Warranties tax change hits Dixons

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The Independent Online

Shares in Dixons, Britain's biggest electrical retailer, fell 9 per cent yesterday after the company said changes to tax on extended warranties would cost it £20m in the current financial year.

Shares in Dixons, Britain's biggest electrical retailer, fell 9 per cent yesterday after the company said changes to tax on extended warranties would cost it £20m in the current financial year.

Kingfisher, which owns the Comet chain, said its figures would be hit by £8m and Carphone Warehouse, the mobile phone retailer, said the impact would be £2m.

The changes were announced by the Chancellor in his pre-Budget report on Wednesday. The move clamps down on a loophole which has enabled retailers to avoid tax on profits derived from extended warranties if the insurance divisions were based offshore.

Dixons has avoided the tax by basing its insurance underwriting operations on the Isle of Man where it has enjoyed exemption from the normal corporation tax of 30 per cent. Kingfisher's insurance business is based on the Cayman Islands.

The £20m tax hit indicates that Dixons makes profits of about £80m a year from the sale of warranties out of group profits of £281m last year. Dixons' tax charge will rise from a lowly 23 per cent to 27-28 per cent. John Baillie, a retail analyst at SG Securities, said: "It's been a nice wheeze but time has finally caught up with them."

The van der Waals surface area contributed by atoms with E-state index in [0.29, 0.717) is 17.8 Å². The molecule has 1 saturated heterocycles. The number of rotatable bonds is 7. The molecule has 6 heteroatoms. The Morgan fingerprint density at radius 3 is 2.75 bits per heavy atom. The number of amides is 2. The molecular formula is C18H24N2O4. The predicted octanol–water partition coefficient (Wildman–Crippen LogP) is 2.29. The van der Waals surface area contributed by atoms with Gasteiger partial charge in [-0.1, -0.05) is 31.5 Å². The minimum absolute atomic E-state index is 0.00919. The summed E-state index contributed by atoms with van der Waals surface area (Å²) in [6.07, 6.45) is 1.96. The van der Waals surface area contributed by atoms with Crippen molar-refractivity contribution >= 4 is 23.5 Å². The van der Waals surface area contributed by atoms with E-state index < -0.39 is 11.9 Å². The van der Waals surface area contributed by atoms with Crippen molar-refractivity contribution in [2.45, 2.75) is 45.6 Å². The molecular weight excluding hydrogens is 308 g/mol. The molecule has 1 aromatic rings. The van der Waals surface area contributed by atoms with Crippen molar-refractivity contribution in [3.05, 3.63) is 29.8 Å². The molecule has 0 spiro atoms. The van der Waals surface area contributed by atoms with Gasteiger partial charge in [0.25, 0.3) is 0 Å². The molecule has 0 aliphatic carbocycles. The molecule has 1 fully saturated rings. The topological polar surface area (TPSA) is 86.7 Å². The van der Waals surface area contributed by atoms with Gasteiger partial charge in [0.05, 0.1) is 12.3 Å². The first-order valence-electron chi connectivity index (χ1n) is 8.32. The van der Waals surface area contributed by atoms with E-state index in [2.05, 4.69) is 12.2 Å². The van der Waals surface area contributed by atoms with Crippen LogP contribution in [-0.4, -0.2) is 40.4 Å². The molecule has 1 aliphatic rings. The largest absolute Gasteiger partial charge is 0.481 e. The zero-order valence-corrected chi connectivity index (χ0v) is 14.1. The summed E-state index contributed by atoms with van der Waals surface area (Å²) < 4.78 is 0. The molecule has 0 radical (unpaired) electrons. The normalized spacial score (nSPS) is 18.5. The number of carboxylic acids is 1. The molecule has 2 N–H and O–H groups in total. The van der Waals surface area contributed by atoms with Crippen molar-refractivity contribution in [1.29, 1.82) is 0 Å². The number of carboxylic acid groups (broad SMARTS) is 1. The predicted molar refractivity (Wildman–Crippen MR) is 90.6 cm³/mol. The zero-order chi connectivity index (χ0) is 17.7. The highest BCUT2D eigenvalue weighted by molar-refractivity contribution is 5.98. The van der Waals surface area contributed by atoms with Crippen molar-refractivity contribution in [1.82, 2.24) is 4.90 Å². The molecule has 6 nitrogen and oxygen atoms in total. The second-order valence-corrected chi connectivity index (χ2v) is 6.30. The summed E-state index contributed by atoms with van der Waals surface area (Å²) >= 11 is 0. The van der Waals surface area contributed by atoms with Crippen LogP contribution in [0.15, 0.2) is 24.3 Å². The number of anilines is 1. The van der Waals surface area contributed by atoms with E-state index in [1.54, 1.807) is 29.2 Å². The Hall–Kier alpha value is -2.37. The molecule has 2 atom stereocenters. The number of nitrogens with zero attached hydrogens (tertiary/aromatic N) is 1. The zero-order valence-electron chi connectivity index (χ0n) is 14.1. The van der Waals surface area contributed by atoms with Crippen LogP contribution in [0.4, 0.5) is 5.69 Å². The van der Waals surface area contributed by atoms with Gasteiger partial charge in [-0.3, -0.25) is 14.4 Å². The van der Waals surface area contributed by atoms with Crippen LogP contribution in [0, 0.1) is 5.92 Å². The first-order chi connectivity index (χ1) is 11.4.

The tax clampdown is a further blow to extended warranties, which have long been criticised as overly expensive. The policies are sold on a wide range of electrical goods from microwave ovens to video recorders. They are already the subject of a Competition Commission investigation.

Dixons, which also owns PC World, Currys and The Link, said it would continue to sell warranties but did not say whether it would continue to base its insurance operations on the Isle of Man or move them somewhere cheaper. "We regard after-sales service as a key part of our service proposition," a spokeswoman said. "We will not be quitting the business."

The company added: "We have 12 million warranties out there. They offer customers peace of mind."

Analysts said it was unlikely that retailers would be able to claw back the tax through raising warranty prices, which are already seen as expensive, or by raising the prices of its products as the electricals market is so competitive.

Dixons' shares closed down 17.5p at 171.5p.

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